"Everyday I wake up and we have been going to different places to shower," she told CBS News' Adriana Diaz. "And this is our life that we live every day, its just been turned upside down."
By they -- she means officials including Gov. Snyder.
Flint Mayor Karen Weaver refused to call for Snyder's resignation while at the U.S. Conference of Mayors meeting in Washington, D.C., saying investigations should go forward. She said she wants Snyder to give Flint "the services and the money, the funds that we need to address the population."
"People have said how they want things handled with him," Weaver said Wednesday. "I'm staying focused on what I need to get from him right now."
In his speech, Snyder committed $28 million more in the short term to pay for more filters, bottled water, school nurses, intervention specialists, testing and monitoring -- on top of $10.6 million allocated in the fall. The money also would replace plumbing fixtures in schools with lead problems and could help Flint with unpaid water bills.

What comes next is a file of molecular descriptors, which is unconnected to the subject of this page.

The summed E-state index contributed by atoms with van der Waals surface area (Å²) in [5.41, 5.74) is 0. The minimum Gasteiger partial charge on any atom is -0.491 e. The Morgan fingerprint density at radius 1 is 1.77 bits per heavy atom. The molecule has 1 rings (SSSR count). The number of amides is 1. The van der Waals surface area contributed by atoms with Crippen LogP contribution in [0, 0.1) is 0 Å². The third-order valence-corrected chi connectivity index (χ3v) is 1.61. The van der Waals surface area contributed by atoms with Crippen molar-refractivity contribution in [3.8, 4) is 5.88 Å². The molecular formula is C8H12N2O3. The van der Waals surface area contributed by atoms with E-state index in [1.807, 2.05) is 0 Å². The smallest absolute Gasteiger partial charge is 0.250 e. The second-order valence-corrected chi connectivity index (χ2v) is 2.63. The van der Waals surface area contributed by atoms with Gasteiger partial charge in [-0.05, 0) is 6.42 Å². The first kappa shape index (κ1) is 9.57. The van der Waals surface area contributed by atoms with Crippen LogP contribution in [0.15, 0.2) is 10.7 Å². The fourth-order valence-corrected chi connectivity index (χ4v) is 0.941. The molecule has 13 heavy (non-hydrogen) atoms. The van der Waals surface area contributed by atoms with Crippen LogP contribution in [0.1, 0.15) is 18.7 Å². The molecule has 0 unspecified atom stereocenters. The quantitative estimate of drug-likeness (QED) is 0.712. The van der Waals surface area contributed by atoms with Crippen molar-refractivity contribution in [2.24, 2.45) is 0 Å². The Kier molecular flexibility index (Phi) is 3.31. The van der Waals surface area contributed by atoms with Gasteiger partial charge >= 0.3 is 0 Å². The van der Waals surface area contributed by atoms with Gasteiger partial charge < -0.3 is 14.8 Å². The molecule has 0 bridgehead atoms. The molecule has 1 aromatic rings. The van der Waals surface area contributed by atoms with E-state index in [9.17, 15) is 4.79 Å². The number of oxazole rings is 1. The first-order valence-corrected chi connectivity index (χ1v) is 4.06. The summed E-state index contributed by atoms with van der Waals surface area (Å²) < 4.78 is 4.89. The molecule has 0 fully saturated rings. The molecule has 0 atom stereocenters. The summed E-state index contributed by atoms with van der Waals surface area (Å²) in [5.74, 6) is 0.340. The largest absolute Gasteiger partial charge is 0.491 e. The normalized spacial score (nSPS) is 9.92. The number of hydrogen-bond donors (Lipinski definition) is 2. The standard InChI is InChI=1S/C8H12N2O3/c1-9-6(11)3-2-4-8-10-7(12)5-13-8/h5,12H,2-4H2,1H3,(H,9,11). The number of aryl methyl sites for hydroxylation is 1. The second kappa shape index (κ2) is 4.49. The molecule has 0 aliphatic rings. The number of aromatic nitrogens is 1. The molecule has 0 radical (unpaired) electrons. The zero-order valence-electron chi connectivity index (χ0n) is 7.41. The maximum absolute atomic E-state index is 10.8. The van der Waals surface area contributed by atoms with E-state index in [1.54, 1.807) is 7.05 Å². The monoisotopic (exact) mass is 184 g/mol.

The new round of funding, which requires approval from the GOP-led Legislature, is intended as another short-range step while Snyder works to get a better handle on the long-range costs. A House committee on Wednesday swiftly approved the spending bill, which could reach his desk next week after more legislative voting. He plans to make a bigger request in his February budget proposal.
Snyder also announced the deployment of roughly 130 more National Guard members to the city,
"To you, the people of Flint, I say tonight as I have before: I am sorry, and I will fix it," he said.
Snyder, a former venture capitalist and computer executive who took office in 2011 billing himself as a practical decision-maker and a "tough nerd," has rejected calls for his resignation. He has previously apologized for regulatory failures and for an underwhelming initial response and on Tuesday outlined a timeline of the "catastrophe" dating to 2013, and blamed it on failures at the federal, state and local level.